Saturday, July 25, 2015

Did Jesus really work miracles or are they just pious tales?

Did Jesus really work miracles or are they just pious tales?

In this Sunday's Gospel John 6: 1-5, we hear of Jesus feeding the multitude of 5,000 people with just two fish and five loaves of bread. If that’s hard for you to imagine, you’re not alone. Are the amazing stories we hear in scripture miracles that really happened, or are they just pious tales? 

The following is an excerpt from a segment on this very subject that I did awhile back on Living Bread Radio’s Faith with Father.



…As Catholics, we know and truly believe –and I know from within my own life, that Jesus was and IS a miracle worker. Skeptics question the multiplication of the fish and loaves; they dismiss it as symbolic, that the multiplication of the loaves and fish was really more of a miracle of people deciding to share their food. But to those skeptics, I say -and more importantly so does the Church, that this was a miracle. In fact, the Miracle of the Multiplication is an important one, with the exception of the Resurrection -it is the only miracle to appear in all four Gospels.

Aside from the fish and loaves, we see many other miracles throughout Scripture. Jesus constantly performed miracles - He healed the sick, He raised the dead to new life, He gave sight to the blind… the amazing thing is that having done all of this, when Jesus commissions the disciples to baptize He says to them, “You will do these things, and even greater things.

In fact paragraph 90 of the YOUCAT (Youth Catechism of the Catholic Church), tells us that Jesus really did work miracles and so did the Apostles. The New Testament authors referred to real incidents throughout the Acts of the Apostles. Peter just walked by people and in his shadow they were healed. Why? Because he's living his life in Christ and the miracles actually become a revelation for us of knowing God.

The miracles in Scripture are to help us who are weak in faith to come to believe. Even the oldest sources tell of numerous miracles; the raising of the dead is a confirmation of Jesus’ preaching, and we hear in Matthew 12: 28 ”but if it is by the Spirit of God that I cast out demons then the kingdom of God has come upon you.” So these miracles are showing that the Kingdom of God IS here.

You mustn’t forget that Jesus was performing the majority of His miracles in the open. So, He wasn't just doing these by himself -unseen. They took place in public and they involved people that were known by name and by the community, and it forever changed their lives. In Mark:10, there’s the blind man, Bartimaeus, who was given sight. Even Peter's own mother-in-law was healed. There's the miracles that in some Jewish circles were considered shocking and outrageous, such as Jesus curing the crippled man on the Sabbath. Jesus performed all of these miracles and they were seen, and witnessed, and evidenced by people -they really happened, and they continue to happen to this very day.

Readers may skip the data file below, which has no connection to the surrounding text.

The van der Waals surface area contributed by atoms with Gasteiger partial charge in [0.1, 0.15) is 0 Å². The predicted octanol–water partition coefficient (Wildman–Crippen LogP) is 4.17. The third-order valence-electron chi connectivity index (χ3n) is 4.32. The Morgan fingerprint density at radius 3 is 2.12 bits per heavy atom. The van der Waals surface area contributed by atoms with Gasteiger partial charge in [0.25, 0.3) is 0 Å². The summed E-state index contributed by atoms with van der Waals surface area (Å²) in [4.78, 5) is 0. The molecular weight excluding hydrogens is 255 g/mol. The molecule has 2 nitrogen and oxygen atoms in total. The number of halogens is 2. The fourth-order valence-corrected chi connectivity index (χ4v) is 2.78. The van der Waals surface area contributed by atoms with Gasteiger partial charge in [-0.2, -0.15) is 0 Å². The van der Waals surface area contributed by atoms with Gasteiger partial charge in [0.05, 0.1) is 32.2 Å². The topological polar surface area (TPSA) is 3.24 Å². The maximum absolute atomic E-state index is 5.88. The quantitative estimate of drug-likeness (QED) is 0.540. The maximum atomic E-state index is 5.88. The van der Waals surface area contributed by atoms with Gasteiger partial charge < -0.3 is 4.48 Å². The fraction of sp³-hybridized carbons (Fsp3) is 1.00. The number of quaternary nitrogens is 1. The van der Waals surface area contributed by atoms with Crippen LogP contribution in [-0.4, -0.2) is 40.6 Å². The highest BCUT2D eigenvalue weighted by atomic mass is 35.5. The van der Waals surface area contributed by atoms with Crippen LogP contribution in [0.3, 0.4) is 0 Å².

We all experience and are witness to the Father’s miracles in one form or another. For me, I was on an eight day retreat with Monsignor Esseff (look him up, he’s got a website called Building the Kingdom of Love). Anyway, Monsignor Esseff’s spiritual director was a man by the name of Padre Pio, who was also the spiritual director for Mother Teresa and the Missionaries of Charity. So Monsignor told me on this retreat that we're to experience miracles in our lives not as something extraordinary- it's God's grace in breaking in His Kingdom, and so not only were they very real for Jesus in this time but they're real for us in our time -they still happen today.

Monsignor Esseff went on to tell us about how he got to know Padre Pio, and said that the most intimate moment he ever shared with him was celebrating Mass together. At this particular Mass, with over a thousand people in attendance, Padre Pio holds up the Body of Christ, and the Monsignor is watching as blood suddenly begins to pour from Padre Pio’s hands and drip down onto the floor. Today we know Padre Pio for this stigmata. But as this was happening, Monsignor Esseff was witnessing evidence of a miracle - from the old ladies going around with their Kleenex trying to blot up the blood, to his blood soaked Alb.

Padre Pio


Monsignor Esseff & I After Retreat

After Monsignor told us this, he went on to talk about some of the other miracles in the Gospel and how they are still relevant today. Now I was with another priest and we kind of jokingly said, “Monsignor have you ever walked on water?” And he responds, “No, but I've levitated a couple of times in prayer.” So we’re all looking at him like, “Yeah, right. ” And in all seriousness he continues, “I didn't like it, because you become discombobulated and you don't know what's going on. One time it happened in front of people, and I didn’t like the feeling, I just wanted to be normal. So I said, 'please God no more, no more, I don't want any more of this levitation!'

I share the story because miracles are meant to be shared, to help us really believe that God is working and God is here. And as Monsignor Esseff said to me, “if God were to work a miracle in your life, wouldn't you want that to happen if it would bring about faith in more people - to help people believe and to believe ourselves.

Jesus worked the miracles that He did to show that He was and IS the Son of God. So not only did he speak it, but he showed it -and in these very actions, Christ reveals His power over all of creation.




Monday, July 20, 2015

Psalm 23 Meditation

Scriptural Autogenic Relaxation Based On Psalm 23

Allow the Word of God to bring your body & mind into a deep relaxed & stress free state. 


This week, I'd like to share a brief meditation based on Psalm 23, which we heard at Mass this past Sunday.